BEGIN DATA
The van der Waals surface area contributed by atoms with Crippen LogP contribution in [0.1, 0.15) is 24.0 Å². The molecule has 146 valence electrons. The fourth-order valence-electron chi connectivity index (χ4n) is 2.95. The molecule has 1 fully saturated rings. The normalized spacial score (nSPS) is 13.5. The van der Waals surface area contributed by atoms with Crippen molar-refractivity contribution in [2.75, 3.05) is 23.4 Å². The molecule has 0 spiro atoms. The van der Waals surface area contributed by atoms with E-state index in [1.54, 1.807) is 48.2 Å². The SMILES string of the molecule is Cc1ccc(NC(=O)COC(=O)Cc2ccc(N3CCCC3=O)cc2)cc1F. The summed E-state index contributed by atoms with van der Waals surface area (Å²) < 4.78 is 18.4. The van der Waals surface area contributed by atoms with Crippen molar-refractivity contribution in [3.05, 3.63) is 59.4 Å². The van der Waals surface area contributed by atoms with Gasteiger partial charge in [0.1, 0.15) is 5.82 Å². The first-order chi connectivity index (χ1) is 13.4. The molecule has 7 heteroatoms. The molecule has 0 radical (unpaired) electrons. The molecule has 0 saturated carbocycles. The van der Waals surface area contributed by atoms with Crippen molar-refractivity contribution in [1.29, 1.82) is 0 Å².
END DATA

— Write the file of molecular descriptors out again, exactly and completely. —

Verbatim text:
The van der Waals surface area contributed by atoms with Crippen LogP contribution in [0.1, 0.15) is 24.0 Å². The molecule has 146 valence electrons. The fourth-order valence-electron chi connectivity index (χ4n) is 2.95. The molecule has 1 fully saturated rings. The normalized spacial score (nSPS) is 13.5. The van der Waals surface area contributed by atoms with Crippen molar-refractivity contribution in [2.75, 3.05) is 23.4 Å². The molecule has 0 spiro atoms. The van der Waals surface area contributed by atoms with E-state index in [1.54, 1.807) is 48.2 Å². The SMILES string of the molecule is Cc1ccc(NC(=O)COC(=O)Cc2ccc(N3CCCC3=O)cc2)cc1F. The summed E-state index contributed by atoms with van der Waals surface area (Å²) < 4.78 is 18.4. The van der Waals surface area contributed by atoms with Crippen molar-refractivity contribution in [3.05, 3.63) is 59.4 Å². The van der Waals surface area contributed by atoms with Gasteiger partial charge in [0.1, 0.15) is 5.82 Å². The first-order chi connectivity index (χ1) is 13.4. The molecule has 7 heteroatoms. The molecule has 0 radical (unpaired) electrons. The molecule has 0 saturated carbocycles. The van der Waals surface area contributed by atoms with Crippen molar-refractivity contribution in [1.29, 1.82) is 0 Å².